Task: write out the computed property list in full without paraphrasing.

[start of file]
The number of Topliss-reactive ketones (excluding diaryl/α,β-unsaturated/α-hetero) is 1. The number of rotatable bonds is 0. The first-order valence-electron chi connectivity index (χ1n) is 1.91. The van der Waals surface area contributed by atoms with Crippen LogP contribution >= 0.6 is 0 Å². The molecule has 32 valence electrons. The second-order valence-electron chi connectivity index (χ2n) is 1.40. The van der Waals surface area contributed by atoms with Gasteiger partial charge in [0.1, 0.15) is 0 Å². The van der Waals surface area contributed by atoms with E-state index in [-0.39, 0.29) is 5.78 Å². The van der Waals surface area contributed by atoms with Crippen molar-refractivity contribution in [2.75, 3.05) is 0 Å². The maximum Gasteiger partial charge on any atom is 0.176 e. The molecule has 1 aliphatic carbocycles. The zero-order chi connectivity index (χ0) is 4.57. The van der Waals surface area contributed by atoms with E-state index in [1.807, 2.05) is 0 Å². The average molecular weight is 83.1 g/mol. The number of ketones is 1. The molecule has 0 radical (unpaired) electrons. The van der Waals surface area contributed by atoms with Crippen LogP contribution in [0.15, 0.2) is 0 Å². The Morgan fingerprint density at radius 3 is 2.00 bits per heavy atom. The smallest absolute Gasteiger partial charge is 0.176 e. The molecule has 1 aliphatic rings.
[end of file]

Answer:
The number of Topliss-reactive ketones (excluding diaryl/α,β-unsaturated/α-hetero) is 1. The number of rotatable bonds is 0. The first-order valence-electron chi connectivity index (χ1n) is 1.91. The van der Waals surface area contributed by atoms with Crippen LogP contribution >= 0.6 is 0 Å². The molecule has 32 valence electrons. The second-order valence-electron chi connectivity index (χ2n) is 1.40. The van der Waals surface area contributed by atoms with Gasteiger partial charge in [0.1, 0.15) is 0 Å². The van der Waals surface area contributed by atoms with E-state index in [-0.39, 0.29) is 5.78 Å². The van der Waals surface area contributed by atoms with Crippen molar-refractivity contribution in [2.75, 3.05) is 0 Å². The maximum Gasteiger partial charge on any atom is 0.176 e. The molecule has 1 aliphatic carbocycles. The zero-order chi connectivity index (χ0) is 4.57. The van der Waals surface area contributed by atoms with E-state index in [1.807, 2.05) is 0 Å². The average molecular weight is 83.1 g/mol. The number of ketones is 1. The molecule has 0 radical (unpaired) electrons. The van der Waals surface area contributed by atoms with Crippen LogP contribution in [0.15, 0.2) is 0 Å². The Morgan fingerprint density at radius 3 is 2.00 bits per heavy atom. The smallest absolute Gasteiger partial charge is 0.176 e. The molecule has 1 aliphatic rings.